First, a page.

Toronto-based Whirlscape has released version 1.1 of its experimental, forward-thinking keyboard for Android devices.
Minuum, which raised over $85,000 earlier this year through crowdfunding site Indiegogo (Kickstarter wasn’t yet available to Canadian entrepreneurs), has released a public beta to the Google Play Store for $3.99, slightly under the $5 required to be an initial backer.
“Over 8,000 [of the original 9,500 contributors] have remained active users,” said Whirlscape CEO and Minuum creator, Will Walmsley. The latest version adds a full-sized keyboard for the times when a one-dimensional version isn’t practical, and takes its first step towards multi-language support by adding QWERTZ and AZERTY layouts.
“Users don’t always need to save small portions at the bottom of the screen,” said Walmsley, but said that he and many other Minuum backers use the keyboard full-time. “It is [now] useful for any possible use case.”
To that end, the team also added voice recognition to the app, another feature that has become commonplace in Android keyboards, from the stock Google version to popular alternatives like Swype and SwiftKey.
But many of the improvements in version 1.1 aren’t visible to the user, coming in the form of improved predictions. Minuum prides itself on being able to accurately predict what you want to say, even when the actual letters typed do not resemble real words. The app takes note of what words you type frequently, and puts them at the front of an expanding list of possibilities.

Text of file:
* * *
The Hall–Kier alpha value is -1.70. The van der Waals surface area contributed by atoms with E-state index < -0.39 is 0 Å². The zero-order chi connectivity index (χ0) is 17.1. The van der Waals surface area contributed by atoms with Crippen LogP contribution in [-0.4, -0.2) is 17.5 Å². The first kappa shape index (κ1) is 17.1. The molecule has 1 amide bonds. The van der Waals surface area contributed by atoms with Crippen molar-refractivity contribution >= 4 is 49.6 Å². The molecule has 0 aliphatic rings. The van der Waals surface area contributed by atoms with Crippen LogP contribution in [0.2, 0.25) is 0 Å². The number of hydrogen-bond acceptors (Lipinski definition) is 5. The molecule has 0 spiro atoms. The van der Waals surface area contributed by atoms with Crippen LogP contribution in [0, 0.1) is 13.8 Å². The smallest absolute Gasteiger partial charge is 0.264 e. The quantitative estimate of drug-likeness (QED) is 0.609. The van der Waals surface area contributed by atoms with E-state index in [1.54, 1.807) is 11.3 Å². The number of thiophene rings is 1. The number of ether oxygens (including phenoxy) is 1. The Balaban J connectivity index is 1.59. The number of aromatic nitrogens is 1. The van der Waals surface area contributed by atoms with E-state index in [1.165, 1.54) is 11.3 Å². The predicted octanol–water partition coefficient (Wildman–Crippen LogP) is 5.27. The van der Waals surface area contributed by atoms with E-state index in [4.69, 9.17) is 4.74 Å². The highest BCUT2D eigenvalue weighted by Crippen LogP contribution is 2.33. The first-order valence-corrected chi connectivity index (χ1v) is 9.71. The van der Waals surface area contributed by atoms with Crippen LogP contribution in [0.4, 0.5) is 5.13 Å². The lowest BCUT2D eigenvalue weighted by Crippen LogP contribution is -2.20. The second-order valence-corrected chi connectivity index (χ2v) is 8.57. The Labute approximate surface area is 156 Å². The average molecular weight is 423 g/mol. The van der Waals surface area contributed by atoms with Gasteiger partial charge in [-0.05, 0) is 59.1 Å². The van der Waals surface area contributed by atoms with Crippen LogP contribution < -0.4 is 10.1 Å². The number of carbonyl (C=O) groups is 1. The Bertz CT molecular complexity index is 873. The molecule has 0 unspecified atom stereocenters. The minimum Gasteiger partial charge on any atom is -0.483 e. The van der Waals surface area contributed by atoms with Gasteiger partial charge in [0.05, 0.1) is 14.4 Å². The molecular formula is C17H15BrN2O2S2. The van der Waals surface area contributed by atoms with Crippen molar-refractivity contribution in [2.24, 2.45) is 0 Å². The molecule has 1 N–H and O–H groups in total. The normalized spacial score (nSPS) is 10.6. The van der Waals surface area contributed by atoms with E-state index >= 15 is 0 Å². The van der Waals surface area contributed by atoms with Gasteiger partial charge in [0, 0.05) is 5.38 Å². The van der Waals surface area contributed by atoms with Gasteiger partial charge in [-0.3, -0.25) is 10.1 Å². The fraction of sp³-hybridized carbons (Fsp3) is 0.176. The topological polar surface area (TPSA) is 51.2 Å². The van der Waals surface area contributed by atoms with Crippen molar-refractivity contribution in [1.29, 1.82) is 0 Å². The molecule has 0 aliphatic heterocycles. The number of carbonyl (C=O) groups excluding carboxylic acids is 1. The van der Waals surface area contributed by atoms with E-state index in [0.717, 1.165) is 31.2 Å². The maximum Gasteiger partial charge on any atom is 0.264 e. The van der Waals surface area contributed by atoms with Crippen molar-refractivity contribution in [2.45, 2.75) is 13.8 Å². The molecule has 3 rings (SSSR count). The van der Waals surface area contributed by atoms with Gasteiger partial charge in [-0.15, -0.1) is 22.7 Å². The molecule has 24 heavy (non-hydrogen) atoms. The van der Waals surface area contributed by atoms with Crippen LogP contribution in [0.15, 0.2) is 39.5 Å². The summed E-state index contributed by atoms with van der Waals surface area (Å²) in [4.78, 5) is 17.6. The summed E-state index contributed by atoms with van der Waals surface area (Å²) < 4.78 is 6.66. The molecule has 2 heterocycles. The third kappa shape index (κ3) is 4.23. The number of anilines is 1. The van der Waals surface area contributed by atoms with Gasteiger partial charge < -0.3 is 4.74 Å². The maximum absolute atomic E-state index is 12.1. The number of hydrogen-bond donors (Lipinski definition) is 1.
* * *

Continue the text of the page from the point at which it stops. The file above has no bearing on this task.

The new version also lets users back up personalized data for easily transferring between devices. This is the first step towards a cloud saving system, which will let users synchronize saved dictionary data through Minuum’s servers.
When asked about Minuum’s upcoming wearable developer kit, a suite of tools designed to adapt the input software to non-phone platforms like fabrics and smart watches, Walmsley said they are months away from an early version. They have seen great demand for the technology, especially for uses in accessibility software.
Down the road — and Walmsley tempers expectations here by saying that this is years away — Minuum could work by plugging into brain waves, and the team is taking the first steps towards wearable prototypes now.